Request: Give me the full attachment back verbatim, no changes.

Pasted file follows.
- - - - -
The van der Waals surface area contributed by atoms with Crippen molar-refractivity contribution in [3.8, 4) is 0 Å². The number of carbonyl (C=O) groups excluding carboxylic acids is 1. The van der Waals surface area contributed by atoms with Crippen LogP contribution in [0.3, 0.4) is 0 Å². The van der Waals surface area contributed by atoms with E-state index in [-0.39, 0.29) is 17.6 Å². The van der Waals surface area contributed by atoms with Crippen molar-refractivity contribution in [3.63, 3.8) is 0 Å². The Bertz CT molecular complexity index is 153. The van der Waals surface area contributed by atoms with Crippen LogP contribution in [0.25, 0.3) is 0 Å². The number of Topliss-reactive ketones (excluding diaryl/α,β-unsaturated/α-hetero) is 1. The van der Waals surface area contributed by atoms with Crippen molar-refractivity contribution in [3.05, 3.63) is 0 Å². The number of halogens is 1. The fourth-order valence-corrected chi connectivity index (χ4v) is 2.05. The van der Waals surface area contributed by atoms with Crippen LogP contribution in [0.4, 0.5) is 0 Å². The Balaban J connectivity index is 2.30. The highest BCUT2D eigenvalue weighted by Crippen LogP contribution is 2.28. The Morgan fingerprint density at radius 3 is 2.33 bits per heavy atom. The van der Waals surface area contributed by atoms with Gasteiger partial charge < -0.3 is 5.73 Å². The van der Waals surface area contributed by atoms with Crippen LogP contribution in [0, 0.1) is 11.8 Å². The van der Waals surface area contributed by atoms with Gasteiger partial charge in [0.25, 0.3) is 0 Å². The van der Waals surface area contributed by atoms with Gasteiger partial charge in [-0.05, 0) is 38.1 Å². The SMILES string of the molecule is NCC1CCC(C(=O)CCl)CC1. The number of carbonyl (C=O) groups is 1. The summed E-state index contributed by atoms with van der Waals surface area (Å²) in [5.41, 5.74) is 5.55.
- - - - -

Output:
The van der Waals surface area contributed by atoms with Crippen molar-refractivity contribution in [3.8, 4) is 0 Å². The number of carbonyl (C=O) groups excluding carboxylic acids is 1. The van der Waals surface area contributed by atoms with Crippen LogP contribution in [0.3, 0.4) is 0 Å². The van der Waals surface area contributed by atoms with E-state index in [-0.39, 0.29) is 17.6 Å². The van der Waals surface area contributed by atoms with Crippen molar-refractivity contribution in [3.63, 3.8) is 0 Å². The Bertz CT molecular complexity index is 153. The van der Waals surface area contributed by atoms with Crippen LogP contribution in [0.25, 0.3) is 0 Å². The number of Topliss-reactive ketones (excluding diaryl/α,β-unsaturated/α-hetero) is 1. The van der Waals surface area contributed by atoms with Crippen molar-refractivity contribution in [3.05, 3.63) is 0 Å². The number of halogens is 1. The fourth-order valence-corrected chi connectivity index (χ4v) is 2.05. The van der Waals surface area contributed by atoms with Crippen LogP contribution in [0.4, 0.5) is 0 Å². The Balaban J connectivity index is 2.30. The highest BCUT2D eigenvalue weighted by Crippen LogP contribution is 2.28. The Morgan fingerprint density at radius 3 is 2.33 bits per heavy atom. The van der Waals surface area contributed by atoms with Gasteiger partial charge < -0.3 is 5.73 Å². The van der Waals surface area contributed by atoms with Crippen LogP contribution in [0, 0.1) is 11.8 Å². The van der Waals surface area contributed by atoms with Gasteiger partial charge in [0.25, 0.3) is 0 Å². The van der Waals surface area contributed by atoms with Gasteiger partial charge in [-0.05, 0) is 38.1 Å². The SMILES string of the molecule is NCC1CCC(C(=O)CCl)CC1. The number of carbonyl (C=O) groups is 1. The summed E-state index contributed by atoms with van der Waals surface area (Å²) in [5.41, 5.74) is 5.55.